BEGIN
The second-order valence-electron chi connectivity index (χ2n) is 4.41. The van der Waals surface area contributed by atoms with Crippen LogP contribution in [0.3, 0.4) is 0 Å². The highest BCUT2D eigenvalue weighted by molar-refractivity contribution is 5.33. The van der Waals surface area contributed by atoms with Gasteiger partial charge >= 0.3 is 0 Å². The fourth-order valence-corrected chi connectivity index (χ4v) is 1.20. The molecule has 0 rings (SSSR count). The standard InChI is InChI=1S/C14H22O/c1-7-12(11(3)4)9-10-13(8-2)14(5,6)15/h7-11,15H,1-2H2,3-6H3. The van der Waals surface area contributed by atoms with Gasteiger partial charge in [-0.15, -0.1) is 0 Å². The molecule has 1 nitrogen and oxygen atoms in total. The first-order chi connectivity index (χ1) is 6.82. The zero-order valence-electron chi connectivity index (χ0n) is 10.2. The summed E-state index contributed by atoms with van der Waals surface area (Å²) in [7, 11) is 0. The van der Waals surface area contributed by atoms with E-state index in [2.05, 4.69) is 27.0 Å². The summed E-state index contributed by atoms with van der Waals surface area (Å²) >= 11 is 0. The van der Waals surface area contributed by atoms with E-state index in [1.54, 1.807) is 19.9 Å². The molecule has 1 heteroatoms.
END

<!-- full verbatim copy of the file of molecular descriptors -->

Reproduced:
The second-order valence-electron chi connectivity index (χ2n) is 4.41. The van der Waals surface area contributed by atoms with Crippen LogP contribution in [0.3, 0.4) is 0 Å². The highest BCUT2D eigenvalue weighted by molar-refractivity contribution is 5.33. The van der Waals surface area contributed by atoms with Gasteiger partial charge >= 0.3 is 0 Å². The fourth-order valence-corrected chi connectivity index (χ4v) is 1.20. The molecule has 0 rings (SSSR count). The standard InChI is InChI=1S/C14H22O/c1-7-12(11(3)4)9-10-13(8-2)14(5,6)15/h7-11,15H,1-2H2,3-6H3. The van der Waals surface area contributed by atoms with Gasteiger partial charge in [-0.15, -0.1) is 0 Å². The molecule has 1 nitrogen and oxygen atoms in total. The first-order chi connectivity index (χ1) is 6.82. The zero-order valence-electron chi connectivity index (χ0n) is 10.2. The summed E-state index contributed by atoms with van der Waals surface area (Å²) in [7, 11) is 0. The van der Waals surface area contributed by atoms with E-state index in [2.05, 4.69) is 27.0 Å². The summed E-state index contributed by atoms with van der Waals surface area (Å²) >= 11 is 0. The van der Waals surface area contributed by atoms with E-state index in [1.54, 1.807) is 19.9 Å². The molecule has 1 heteroatoms.